|~|PAV-pIC-2-site-2.jpg|~|“We believe FSO has all the hallmarks of a mainstream technology. It has proved itself as a high availability, robust technology and is now starting to be adopted tier one operators.” Chris Emerson, managing director for PAV Data Systems.|~|Free space optics (FSO) technology may have started out as a product for niche markets like the military, however, it is starting to make its way into the mainstream of broader markets. Enterprises are deploying FSO-based products because they are considered to deliver cost-effective optical wireless connectivity and an immediate return-on-investment (ROI). With the Middle East’s growing telecommunications sector due to deregulation and convergence, the need for greater bandwidth in the enterprise and telecoms sectors is driving the demand for FSO. Like fibre optic cable, the technology uses laser light to transmit a digital signal between two transceivers. However, unlike fibre, the laser light is transmitted through the air instead of through a glass strand. In order for the digital signal to be transmitted and received, there must be clear line of sight between each FSO unit. There should be no obstructions such as trees or buildings between the transceiver units. One organisation that has been quick to take advantage of FSO is 2Connect Bahrain. The emerging carrier has deployed LightPointe’s FlightStrata 100 XA outdoor, point-to-point wireless links as part of a metropolitan Ethernet mesh network throughout the capital city of Manama. 2Connect has installed eight FlightStrata 100 XA links to provide local businesses with secure, high-capacity voice, data and video communications while ensuring “five nines” carrier-class network availability under harsh environmental conditions. 2Connect Bahrain is the first carrier to roll out the enhanced network services following the deregulation of the country’s telecommunications industry in 2004. To speed its network build-out, 2Connect began rolling out its own high-speed infrastructure in 2005, bypassing the fibre network of the incumbent carrier, Bahrain Telecommunications Company (Batelco). A variety of bandwidth-intensive business services are offered by 2Connect, including broadband data, telephony, virtual private networking and video conferencing. “The FlightStrata 100XA is ideal for expediting delivery of high-speed, reliable network services without incurring substantial infrastructure costs or recurring fixed-line access fees,” says Fahad Al Shirawi, managing director of 2Connect. “The solution also allows us to expand our high-speed network [quickly] as well as more simply and economically than with any other technology—and still pass along significant savings to our customers,” he adds. The LightPointe links also serve as last-mile access connections to international network circuits. The telco says it has installed a FlightStrata 100XA to replace three local access lines to international circuits, resulting in significant savings for a financial customer. “Just after two months, the LightPointe link produced a return-on- investment (ROI) by eliminating the expensive monthly leased-line fee,” says AlShirawi. Another organisation that is utilising FSO technology is Kuwait’s Ministry of Health (MOH). Mid 2005, in partnership with Fsona Systems, Smartlink Telecom and Advanced Technologies Company (ATC), the government body deployed a city-wide high capacity wireless network in order to transport critical data and files generated by computerised axial tomography (CAT) scan images from specialised clinics and hospital campuses. Hospitals processed several thousand CAT scan images every week, however, these images could not be compressed, presenting issues with respect to high-capacity data transportation from one building to another. “Previously the hospital would transfer the images to a CD and courier the images from the clinic to the main hospital. We met with the organisation’s IT department, and after assessing its overall requirements, we discovered that a point-to-point radio solution that had already being proposed was going to creak at the seams with the sheer bandwidth overload,” says Mazen Khatib, general manager for Smartlink Telecom. “The only real solution was to utilise FSO technology for short to mid range applications, together with high capacity internet protocol (IP) licensed Microwave for the long-haul segments of the network,” he adds. Information economy depends on the transmission of data, voice and multimedia across telecommunication networks. Despite new technologies that enable legacy copper telephone lines to carry information efficiently, optical networks are the ideal medium for ultra high-bandwidth communications and true connectivity. There are two types of optical communications: Fibre optics and FSO. For long-haul network deployments, fibre is ideal. When coupled with new Dense Wavelength Division Multiplex (DWDM) technologies, fibre is capable of carrying information at 40 Gbps (gigabits per second). However, for making connections over relatively short distances in cities – the "last mile" between the fibre and the metro concentration of end users– fibre and FSO technology often rely on one another for success. FSO-based optical wireless solutions complement fibre optics with considerably less expense, faster deployment and flexible service rollouts in any network topology. Mauritius Commercial Bank (MCB), which has deployed an optical wireless network comprising five Sonabeam systems, says it is experiencing an outstanding performance. “When it came to expanding the network, the bank was required to re-evaluate other communications technologies, however, after a rigorous evaluation process we decided to work with Fsona,” says Patrice Ferriere, general manager for I-Telecom, which managed the project. “The solution provided superior all weather performance and increased reliability, which was critical for us because our main centres of operation present geographic challenges. They are located several hours by aircraft off the coast line of mainland Africa,” says Ferriere. While FSO technology has advantages, which include no need for security software upgrades, being immune to radio frequency interference or saturation, and can be deployed behind windows, eliminating the need for rooftop rights for enterprises; it has its share of challenges as well. Since FSO is a line-of-sight technology, which uses invisible beams of light to provide optical bandwidth connections, environmental factors play a critical role in the success of the technology. Optical wireless networks based on FSO technology must be designed to combat changes in the atmosphere. The interconnecting points must be free from physical obstruction and able to see each other. The primary challenge to FSO-based communications is dense fog. Rain and snow have little effect on FSO technology, but fog is different. Fog is vapor composed of water droplets, which are only a few hundred microns in diameter but can modify light characteristics or completely hinder the passage of light through a combination of absorption, scattering and reflection. The primary answer to counter fog when deploying FSO-based products is through a network design that shortens FSO link distances and adds network redundancies. LightPointe says its FlightStrata 100XA combines a Fast Ethernet optical link with 5.8GHz unlicensed Radio Frequency (RF) technology, providing built-in redundancy for all weather outdoor wireless networking. “High-speed 100 Mbps, full-duplex connectivity is achieved through a primary optical wireless path. In the event the primary path is broken or temporarily disrupted by harsh environmental conditions, such as dense fog, haze or dust, network traffic is switched instantly to the secondary 72 Mbps RF path to maintain “five nines” availability,” says Bob Preston, chief marketing officer for LightPointe. He says prior to selecting his organisation’s solution, 2Connect factored in environmental considerations because Bahrain has arid desert terrain with near-constant haze and dust. Chicago-based spokesperson for Panduit, Paul Kopera says rain and snow adversely affect the attenuation characteristics of the transmission medium, limiting ultimate reach and bandwidth. This can limit applicability in large campus environments where dedicated throughput is required at long reach. However, Kopera says the demand for optical wireless network is slowly starting to grow in the Middle East due to its ease of use. “Procurement logistics of traditional cabling systems and availability of the varied skills associated with this type of installation make the relatively simple installation of a FSO solution attractive to developing countries,” notes Kopera. He believes educating the market about the merits of the technology will also help increase the demand. Routing of a campus fibre backbone can be simplified by the implementation of a line-of–sight (LOS) system; however, this technology is not even under consideration by enterprises because both the implementation and the life cycle costs are either unknown or unavailable to the system architects. “The availability of a simple tool for consultants and designers that allows direct cost comparison against an outside plant fibre backbone system (and other systems such as LOS microwave would be helpful,” he adds. “These systems can be deployed quickly unlike traditional structured cabling, and because they do not use radio waves, customers do not require a radio-frequency license. In instances where right-of-way is an issue, costs associated with procuring such are not present. These factors combine to deliver lower total-cost-of-ownership in relation to initial installation and ongoing fees.” Chris Emerson, managing director for PAV Data Systems shares Kopera’s sentiments. He says limited market awareness is indeed hindering the adoption of FSO. There are many organisations in the market place that do not know the technology. “We are constantly amazed at the number of customers who say they have never heard of this technology,” says Emerson. “Although FSO is gaining market awareness, the lack of knowledge about the technology and its potential applications are the main factors stopping end users from utilising it.” Furthermore, the reliability of the product is also questionable. However, Emerson believes it is a misconception. He says over 85% of FSO faults his organisation attends to are related to cabling or installation issues. “The technology works just fine. It has nothing to do with the reliability of the technology. FSO vendors must insist on partners having the right resources and capabilities to install and support the technology. We regulate our partners by running a certified PAV installer (CPI) programme,” Emerson explains. He says when deployed correctly, FSO like fibre and microwave, will deliver as good if not better availability. “As with any technology, if enterprises do not install and commission correctly or they ask the technology to perform at the absolute edge of its capabilities, they will encounter problems.” Emerson says bandwidth solutions covering 10Mbps Ethernet, 100 Mbps Ethernet – FET Fast Ethernet, Gigabit Ethernet, ATM155, ATM622, E1 and nxE1 for data, voice and video can be fully integrated over an FSO laser link offering broadband solutions at wireline speeds. This covers 10Base-T, 100Base-Tx and 1000Base-Sx/Lx. Point-to-point links have been the traditional applications for FSO; however, an increasing number of corporations are installing resilient networks using ring, star or mesh topologies. “Free space optics can provide the high bandwidth network infrastructure, which supports the latest technologies including Wi-Fi and bluetooth as well as the wireless LAN. This enables service providers to supply GSM mobile-based hotspots for wireless IP connections.” FSO can operate over relatively long distances in urban environments for LAN-to-LAN communications, providing office-to-office connections on campus and factory locations where line of sight, LOS, is usually available. Traditionally, expensive leased lines have been used including costly fixed cabling, licensed microwave or IEEE 802.11 radio systems, which may develop spectrum availability or security issues. “Free space optical networks provide cost effective, license free, high bandwidth, rapidly deployed communications links to overcome these issues.” As for the technology entering the mainstream of broader markets, vendors say the technology is already there. Panduit’s Kopera cites Canon’s deployment of the LOS optical system as an example. He says Canon had great success with the LOS optical systems during the disaster recovery process of financial institutions after the events of 9/11. “In addition, many medical campuses, which operate under HIPAA guidelines (Health Insurance Portability and Accountability Act), have embraced this technology because cable pathways used for traditional inter-building cabling are getting crowded and the need for backbone re-configuration is growing,” he explains. PAV’s Emerson says FSO is a niche technology across a wide spectrum of markets. He says the demand for the technology in the Middle East’s enterprise sector including the GSM and telecommunication segments of the market is growing rapidly. “The need to overcome spectrum congestion and achieve a speedy network roll out at a cost effective price in GSM and telecommunications markets positions FSO as a real alternative to more traditional solutions,” Emerson explains. The high bandwidth products available and the capability to provide voice attract operators wishing to deliver broadband and data services over a single FSO broadband link. At the same time, operators looking to support increasing capacity demands within the wireless backhaul, find the ability to provide connections quickly without the need for spectrum planning or a license. “We believe that FSO has all the hallmarks of a mainstream technology. It has proved itself as a high availability, robust technology and is now starting to be adopted by tier one operators,” Emerson enthuses. ||**||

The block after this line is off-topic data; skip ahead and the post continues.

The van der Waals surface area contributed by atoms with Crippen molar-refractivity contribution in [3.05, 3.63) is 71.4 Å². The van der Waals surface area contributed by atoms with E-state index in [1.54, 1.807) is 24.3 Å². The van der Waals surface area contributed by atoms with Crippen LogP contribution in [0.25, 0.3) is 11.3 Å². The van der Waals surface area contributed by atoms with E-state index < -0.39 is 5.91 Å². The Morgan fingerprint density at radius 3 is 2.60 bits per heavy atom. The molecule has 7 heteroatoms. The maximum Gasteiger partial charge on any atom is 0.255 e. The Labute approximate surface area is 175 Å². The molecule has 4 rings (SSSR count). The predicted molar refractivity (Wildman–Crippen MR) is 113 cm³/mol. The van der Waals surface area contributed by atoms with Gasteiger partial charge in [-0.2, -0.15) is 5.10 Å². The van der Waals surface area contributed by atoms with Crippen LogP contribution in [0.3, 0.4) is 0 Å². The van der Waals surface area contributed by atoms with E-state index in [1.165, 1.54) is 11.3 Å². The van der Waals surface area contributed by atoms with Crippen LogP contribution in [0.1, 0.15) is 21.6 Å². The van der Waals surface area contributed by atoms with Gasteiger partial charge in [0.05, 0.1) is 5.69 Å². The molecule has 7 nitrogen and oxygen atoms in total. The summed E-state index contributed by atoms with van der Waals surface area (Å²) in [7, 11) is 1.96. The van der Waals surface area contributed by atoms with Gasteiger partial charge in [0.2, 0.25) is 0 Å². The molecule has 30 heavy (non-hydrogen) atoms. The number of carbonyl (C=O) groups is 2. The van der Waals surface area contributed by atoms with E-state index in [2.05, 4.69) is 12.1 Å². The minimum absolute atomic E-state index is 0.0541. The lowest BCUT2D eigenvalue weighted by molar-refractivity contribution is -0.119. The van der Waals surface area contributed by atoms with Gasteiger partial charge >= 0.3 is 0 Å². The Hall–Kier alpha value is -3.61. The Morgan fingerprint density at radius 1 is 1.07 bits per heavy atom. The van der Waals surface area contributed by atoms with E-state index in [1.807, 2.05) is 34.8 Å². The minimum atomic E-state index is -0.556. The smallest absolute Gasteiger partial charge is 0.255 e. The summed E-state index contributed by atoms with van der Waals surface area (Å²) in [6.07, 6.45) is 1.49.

Add a Comment

Your display name This field is mandatory

Your e-mail address This field is mandatory (Your e-mail address won't be published)

Security code